December 10th 2015

Women on their way to the top.

"Pinkwashing" or true cultural change?
Claudia Große-Leege, Managing Director of the Verband deutscher Unternehmerinnen

Within the scope of the MCI Alumni & Friends series of lectures, the Entrepreneurial School® welcomed the Managing Director of the Verband deutscher Unternehmerinnen (German association for female entrepreneurs), Claudia Große-Leege. After making clear that she is not lecturing to meet a certain kind of “female quota”, Große-Leege focuses on the question of whether the women’s way to top positions receives more support today than in the past.

Upon its foundation in 1954 by 30 female entrepreneurs, the Verband deutscher Unternehmerinnen was derided and shrugged off as a temporary phenomenon. But today the association comprises more than 1.600 entrepreneurs, who achieve an annual turnover of 85 billion euros and take responsibility for over half a million employees. Operating across sectors and providing its members with active support, it has in fact evolved into the largest special interest group of German female entrepreneurs.

Women have become so-called educational climbers. The number of those who receive higher education and are awarded university degrees increases steadily. Despite this fact, women in top positions are still underrepresented. This underrepresentation is mainly due to the lack of childcare facilities which forces women to work in part-time jobs. Women additionally differ from their male colleagues in their approach to leadership: They are generally less prepared to take risks and focus on employee loyalty rather than ambitious targets for growth.

The quota policy, alluded to at the beginning of the lecture, was established to prescribe a certain proportion of women to work in the bodies of companies which are listed on the stock exchange and subject to co-determination. Große-Leege, however, considers this kind of policy as nothing more than a “necessary evil”, without which the participation of women in executive positions would hardly be possible. Yet the special interest group for female entrepreneurs aimed to grant companies maximum autonomy in the appointment of supervisory or executive board members. The female quota has therefore been fixed at 30 %.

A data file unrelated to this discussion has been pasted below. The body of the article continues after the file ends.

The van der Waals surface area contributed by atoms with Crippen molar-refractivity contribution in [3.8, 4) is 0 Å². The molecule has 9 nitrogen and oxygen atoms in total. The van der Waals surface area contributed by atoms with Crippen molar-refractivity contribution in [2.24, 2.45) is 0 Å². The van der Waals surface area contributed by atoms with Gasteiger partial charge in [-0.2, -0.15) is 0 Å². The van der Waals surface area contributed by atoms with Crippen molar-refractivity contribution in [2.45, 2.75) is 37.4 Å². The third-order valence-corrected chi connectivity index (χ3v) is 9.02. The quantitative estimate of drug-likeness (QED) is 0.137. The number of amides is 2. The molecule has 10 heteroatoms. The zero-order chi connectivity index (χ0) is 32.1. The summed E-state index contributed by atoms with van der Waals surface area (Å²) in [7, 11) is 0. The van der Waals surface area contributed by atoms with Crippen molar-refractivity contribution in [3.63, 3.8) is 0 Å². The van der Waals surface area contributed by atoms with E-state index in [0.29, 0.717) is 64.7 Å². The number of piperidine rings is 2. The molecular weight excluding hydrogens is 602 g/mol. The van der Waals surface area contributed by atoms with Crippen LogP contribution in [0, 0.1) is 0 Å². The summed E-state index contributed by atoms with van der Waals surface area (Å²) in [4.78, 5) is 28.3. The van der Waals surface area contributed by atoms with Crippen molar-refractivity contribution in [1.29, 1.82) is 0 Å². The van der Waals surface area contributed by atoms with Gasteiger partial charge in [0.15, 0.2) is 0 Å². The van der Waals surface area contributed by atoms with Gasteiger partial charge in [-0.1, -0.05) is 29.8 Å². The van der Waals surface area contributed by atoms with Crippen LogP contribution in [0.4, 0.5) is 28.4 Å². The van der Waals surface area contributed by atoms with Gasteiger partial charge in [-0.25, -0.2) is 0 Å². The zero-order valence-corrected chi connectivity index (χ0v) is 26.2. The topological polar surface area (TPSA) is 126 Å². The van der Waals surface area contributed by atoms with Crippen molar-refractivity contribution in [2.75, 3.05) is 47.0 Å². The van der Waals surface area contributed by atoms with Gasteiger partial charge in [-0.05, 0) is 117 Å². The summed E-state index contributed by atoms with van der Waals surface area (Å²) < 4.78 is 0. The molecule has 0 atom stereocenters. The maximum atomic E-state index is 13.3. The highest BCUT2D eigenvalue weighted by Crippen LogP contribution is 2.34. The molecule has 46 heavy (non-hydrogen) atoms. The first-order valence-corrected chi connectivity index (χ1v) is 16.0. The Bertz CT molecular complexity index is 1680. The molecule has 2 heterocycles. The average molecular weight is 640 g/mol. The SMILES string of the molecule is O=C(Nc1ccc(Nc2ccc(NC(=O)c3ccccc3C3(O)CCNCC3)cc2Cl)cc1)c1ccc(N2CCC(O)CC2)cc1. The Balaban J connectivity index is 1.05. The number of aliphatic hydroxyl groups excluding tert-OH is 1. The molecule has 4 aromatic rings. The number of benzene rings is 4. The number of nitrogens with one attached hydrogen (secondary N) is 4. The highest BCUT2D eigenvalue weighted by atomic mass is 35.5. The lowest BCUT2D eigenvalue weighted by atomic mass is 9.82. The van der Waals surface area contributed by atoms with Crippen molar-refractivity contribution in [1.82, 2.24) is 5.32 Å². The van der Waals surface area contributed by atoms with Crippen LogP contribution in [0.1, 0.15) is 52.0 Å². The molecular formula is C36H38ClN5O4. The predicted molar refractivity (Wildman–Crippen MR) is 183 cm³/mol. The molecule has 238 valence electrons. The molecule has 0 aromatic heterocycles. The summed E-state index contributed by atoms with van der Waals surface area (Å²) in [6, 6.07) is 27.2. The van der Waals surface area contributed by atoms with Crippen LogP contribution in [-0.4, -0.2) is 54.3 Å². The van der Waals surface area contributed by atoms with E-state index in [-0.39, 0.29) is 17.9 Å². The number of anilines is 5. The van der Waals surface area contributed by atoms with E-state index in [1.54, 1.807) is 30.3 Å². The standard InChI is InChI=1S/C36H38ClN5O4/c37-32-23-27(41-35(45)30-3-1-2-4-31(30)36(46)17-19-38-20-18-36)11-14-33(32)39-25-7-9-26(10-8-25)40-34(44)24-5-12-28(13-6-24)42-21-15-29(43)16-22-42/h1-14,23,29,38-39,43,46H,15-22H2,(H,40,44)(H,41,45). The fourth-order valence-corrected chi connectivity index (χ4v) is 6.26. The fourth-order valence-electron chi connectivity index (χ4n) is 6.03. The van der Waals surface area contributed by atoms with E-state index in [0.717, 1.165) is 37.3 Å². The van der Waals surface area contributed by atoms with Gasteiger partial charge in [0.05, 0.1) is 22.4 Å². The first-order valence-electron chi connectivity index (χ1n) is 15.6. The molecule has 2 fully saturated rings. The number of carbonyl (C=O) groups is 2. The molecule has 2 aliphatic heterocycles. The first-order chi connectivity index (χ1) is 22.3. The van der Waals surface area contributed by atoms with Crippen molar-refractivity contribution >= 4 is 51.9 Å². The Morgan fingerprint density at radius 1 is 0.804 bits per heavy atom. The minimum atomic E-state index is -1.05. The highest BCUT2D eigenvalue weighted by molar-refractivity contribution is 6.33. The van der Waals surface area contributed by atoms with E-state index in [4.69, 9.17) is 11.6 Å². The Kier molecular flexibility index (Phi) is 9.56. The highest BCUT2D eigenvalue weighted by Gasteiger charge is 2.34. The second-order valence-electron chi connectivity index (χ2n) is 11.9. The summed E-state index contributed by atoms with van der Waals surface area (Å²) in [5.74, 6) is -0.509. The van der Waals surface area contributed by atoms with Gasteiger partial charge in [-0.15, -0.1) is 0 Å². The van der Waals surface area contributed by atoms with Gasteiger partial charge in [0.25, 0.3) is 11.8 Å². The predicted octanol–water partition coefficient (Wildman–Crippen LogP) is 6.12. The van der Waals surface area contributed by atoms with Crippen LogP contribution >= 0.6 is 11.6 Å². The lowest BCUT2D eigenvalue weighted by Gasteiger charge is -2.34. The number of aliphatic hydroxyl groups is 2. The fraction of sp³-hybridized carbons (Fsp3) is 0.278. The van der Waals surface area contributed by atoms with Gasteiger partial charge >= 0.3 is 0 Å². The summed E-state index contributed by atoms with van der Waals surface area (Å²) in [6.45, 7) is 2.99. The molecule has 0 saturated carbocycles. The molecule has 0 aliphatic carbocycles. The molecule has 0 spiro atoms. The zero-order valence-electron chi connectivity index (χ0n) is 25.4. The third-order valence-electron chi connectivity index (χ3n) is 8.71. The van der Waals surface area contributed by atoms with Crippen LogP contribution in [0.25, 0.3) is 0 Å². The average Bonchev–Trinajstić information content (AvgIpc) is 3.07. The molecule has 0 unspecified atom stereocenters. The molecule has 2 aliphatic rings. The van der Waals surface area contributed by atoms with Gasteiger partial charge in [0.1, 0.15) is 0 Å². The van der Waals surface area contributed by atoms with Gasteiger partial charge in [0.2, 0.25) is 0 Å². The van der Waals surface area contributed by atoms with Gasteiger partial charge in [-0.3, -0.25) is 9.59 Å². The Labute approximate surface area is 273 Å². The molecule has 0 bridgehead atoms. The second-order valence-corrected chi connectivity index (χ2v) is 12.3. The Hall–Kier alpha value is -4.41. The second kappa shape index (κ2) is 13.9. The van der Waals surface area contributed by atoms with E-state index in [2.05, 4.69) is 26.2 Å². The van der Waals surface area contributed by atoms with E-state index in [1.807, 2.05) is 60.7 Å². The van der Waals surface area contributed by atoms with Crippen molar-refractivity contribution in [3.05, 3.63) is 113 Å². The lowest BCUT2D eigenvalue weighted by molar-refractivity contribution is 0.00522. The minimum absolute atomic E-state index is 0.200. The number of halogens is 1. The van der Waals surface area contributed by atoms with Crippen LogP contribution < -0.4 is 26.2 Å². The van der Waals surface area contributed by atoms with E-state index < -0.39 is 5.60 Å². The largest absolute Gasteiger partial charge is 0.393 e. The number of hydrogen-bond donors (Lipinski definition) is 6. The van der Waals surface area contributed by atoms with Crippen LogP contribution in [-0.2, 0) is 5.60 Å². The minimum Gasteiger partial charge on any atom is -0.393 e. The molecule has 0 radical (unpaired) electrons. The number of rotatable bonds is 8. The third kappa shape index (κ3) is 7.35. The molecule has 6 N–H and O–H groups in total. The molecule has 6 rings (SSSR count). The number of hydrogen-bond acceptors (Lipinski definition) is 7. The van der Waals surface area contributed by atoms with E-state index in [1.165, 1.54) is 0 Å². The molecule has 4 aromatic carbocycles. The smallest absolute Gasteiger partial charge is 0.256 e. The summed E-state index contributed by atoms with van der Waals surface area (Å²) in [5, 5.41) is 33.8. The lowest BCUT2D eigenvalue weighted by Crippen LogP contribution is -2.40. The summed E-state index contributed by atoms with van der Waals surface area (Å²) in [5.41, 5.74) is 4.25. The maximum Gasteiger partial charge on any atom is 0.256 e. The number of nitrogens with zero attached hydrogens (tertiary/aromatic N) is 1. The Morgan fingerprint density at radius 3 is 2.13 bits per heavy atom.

Looking into the future, Große-Leege admits that the quota policy indeed also entails benefits. After all, the female quota helps achieve a critical number of women in executive positions. On the one hand, these women will act as role models for other women. On the other hand, they will facilitate the establishment of a stronger female network. Such a network is required to increase the influence of female executives on the appointment of supervisory or executive board members. The Managing Director of the Verband deutscher Unternehmerinnen is convinced that the cultural change has already been induced, but definitely needs further advancement.

Tobias Anslinger, editor at MCI and Managing Editor at the specialist publisher FAZ, moderates the lively discussion sparked by the lecture.